Well done to dealers - NADA

The year-on-year improvement in new vehicle sales in June was remarkable.

Mark Dommisse NADA National Chairperson

This is particularly true given that production is still suspended at the passenger car and light commercial vehicle manufacturing plant of long-time market leader Toyota South Africa Motors (TSAM), says the National Automobile Dealers’ Association (NADA).

NADA chairperson, Mark Dommisse, says the South African new-vehicle market continued to astound industry commentators and perform against the odds in June.

Aggregate domestic new vehicle sales increased by 7.6% to 41 019 units last month from the 38 131 vehicles sold in June 2021.

“What is remarkable is that this improvement was achieved with Toyota, the long-time market leader, only being able to retail about half its usual volume as its passenger and light commercial vehicle manufacturing plant is still not operating after flood damage experienced in the middle of April,” Dommisse says.

Toyota reported only 7 439 units sales in June compared to more than 15 000 in March, but the industry was able to more than make up for this loss in volume, he added.

Dommisse says the dealer retail channel had a stellar month and accounted for 34 935 or 85.2% of total sales.

“Overall, our dealers should be proud of their performance in June,” he says.

Total sales of passenger cars in June improved year-on-year by 20.6% to 29 545 units from the 24 497 new cars sold in June 2021.

However, sales of new light commercial vehicles, bakkies and mini-buses declined by 20.8% to 8 877 units last month from the 11 206 units sold during June 2021.

Nedbank’s group economic unit says the market is still in the red compared to pre-pandemic sales levels, with local new vehicle sales still down by 10.8% compared to the 2017 to 2019 June average and 10.7% lower than June 2019 levels.

Nedbank says the main drag stemmed from commercial vehicles, specifically light commercials.

Dommisse says the easing of COVID-19 restrictions on incoming tourists will buoy consumer confidence and the vehicle rental market.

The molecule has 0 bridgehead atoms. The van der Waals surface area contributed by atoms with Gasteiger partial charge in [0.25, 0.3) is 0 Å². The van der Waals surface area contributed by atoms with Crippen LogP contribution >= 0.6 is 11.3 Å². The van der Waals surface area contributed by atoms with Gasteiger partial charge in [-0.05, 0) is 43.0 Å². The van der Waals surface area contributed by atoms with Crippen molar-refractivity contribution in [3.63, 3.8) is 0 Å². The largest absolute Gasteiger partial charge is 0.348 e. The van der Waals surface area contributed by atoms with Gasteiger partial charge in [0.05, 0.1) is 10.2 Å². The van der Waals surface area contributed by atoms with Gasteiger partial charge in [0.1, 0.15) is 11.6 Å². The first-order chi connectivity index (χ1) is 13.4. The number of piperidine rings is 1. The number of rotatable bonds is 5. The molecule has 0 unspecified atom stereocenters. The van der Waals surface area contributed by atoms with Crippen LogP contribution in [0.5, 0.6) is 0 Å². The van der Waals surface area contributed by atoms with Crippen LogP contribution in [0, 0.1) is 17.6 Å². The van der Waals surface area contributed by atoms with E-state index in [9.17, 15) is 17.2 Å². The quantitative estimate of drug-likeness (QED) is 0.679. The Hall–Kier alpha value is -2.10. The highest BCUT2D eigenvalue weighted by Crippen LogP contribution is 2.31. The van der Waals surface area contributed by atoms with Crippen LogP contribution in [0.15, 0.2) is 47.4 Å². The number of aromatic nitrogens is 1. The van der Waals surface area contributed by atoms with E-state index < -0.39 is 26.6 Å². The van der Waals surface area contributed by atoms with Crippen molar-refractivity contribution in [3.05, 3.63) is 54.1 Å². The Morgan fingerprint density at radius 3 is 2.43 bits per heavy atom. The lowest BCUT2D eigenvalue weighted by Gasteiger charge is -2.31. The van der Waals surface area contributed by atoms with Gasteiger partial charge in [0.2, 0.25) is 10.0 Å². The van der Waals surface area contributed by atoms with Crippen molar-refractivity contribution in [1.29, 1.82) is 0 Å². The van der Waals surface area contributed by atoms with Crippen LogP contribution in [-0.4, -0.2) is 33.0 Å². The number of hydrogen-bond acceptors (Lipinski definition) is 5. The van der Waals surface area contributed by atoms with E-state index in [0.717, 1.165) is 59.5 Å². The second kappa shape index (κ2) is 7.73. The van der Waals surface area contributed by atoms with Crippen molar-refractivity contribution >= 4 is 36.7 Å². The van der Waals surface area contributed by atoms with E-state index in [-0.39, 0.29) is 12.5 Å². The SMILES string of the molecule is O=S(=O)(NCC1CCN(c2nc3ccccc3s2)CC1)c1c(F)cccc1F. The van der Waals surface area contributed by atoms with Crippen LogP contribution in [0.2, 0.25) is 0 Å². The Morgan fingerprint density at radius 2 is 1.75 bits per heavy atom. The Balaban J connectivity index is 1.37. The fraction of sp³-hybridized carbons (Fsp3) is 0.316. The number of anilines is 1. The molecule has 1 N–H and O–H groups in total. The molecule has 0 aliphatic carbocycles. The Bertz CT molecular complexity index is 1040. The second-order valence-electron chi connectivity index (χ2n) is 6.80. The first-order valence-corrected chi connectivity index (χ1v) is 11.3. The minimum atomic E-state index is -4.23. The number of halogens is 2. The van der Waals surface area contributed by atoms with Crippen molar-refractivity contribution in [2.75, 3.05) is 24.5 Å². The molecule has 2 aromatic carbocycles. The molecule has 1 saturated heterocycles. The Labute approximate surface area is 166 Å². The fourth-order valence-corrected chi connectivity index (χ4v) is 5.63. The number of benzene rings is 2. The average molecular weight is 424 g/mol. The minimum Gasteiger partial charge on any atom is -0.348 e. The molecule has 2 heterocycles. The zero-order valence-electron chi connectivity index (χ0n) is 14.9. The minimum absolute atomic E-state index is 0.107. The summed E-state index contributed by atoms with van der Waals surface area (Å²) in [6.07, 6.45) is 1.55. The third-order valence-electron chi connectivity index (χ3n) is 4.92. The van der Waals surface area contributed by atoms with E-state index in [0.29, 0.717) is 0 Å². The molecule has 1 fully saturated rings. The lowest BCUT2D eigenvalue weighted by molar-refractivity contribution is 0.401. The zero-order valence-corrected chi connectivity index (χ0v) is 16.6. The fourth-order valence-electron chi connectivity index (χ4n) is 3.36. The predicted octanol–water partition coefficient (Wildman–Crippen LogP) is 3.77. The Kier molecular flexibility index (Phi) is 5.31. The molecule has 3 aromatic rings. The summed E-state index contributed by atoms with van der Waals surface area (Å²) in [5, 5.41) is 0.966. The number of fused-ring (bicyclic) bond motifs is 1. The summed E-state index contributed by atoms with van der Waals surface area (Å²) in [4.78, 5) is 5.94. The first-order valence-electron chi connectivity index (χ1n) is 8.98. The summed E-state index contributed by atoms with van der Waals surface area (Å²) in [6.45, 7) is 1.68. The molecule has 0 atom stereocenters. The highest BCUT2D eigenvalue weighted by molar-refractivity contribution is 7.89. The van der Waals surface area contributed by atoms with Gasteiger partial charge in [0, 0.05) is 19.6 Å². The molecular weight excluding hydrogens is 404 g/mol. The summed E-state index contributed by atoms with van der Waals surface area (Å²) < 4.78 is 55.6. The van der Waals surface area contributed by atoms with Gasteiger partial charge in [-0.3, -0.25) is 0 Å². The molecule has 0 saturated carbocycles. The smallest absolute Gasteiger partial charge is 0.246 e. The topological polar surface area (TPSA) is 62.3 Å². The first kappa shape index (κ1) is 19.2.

The vehicle rental industry accounted for an estimated 8.6% of overall new sales, and 11.2% of new passenger car sales in June.

The financial health of consumers and its impact on new vehicle sales are becoming an increasing concern.

Dommisse says the ongoing increases in fuel and electricity prices are putting strain on consumer budgets, including both private individuals and companies, which will be aggravated by a possible further interest rate hike in July.

“The effect of inflation and higher interest rates will in all likelihood have an impact on vehicle sales over the next two months,” he says.

Dommisse added that the buying down trend is continuing apace, which is evident from the strong performance of Suzuki in the market and the fact its model line-up falls into the small vehicle category.

“The categories for smaller cars, SUVs and crossovers are gaining new entrants virtually every month, which means buyers are generally able to strike favourable deals in such a competitive market,” he says.

Looking ahead, Nedbank’s group economic unit says many downside risks still persist because the ongoing war in Ukraine is keeping commodity prices high and exacerbating supply-chain issues.

It added that elevated inflation will pressure household finances as the rising costs of essentials, such as food and fuel, erode consumers' purchasing power, resulting in reduced demand for big-ticket items.

“Furthermore, central banks around the world are tightening monetary policies, which is expected to further strain consumers.

“The above-mentioned factors are visible in declining business and consumer confidence indicators in key export markets, which may negatively impact volumes.

“However, the introduction of new vehicle models is expected to provide some support over the second half of the year,” it says.

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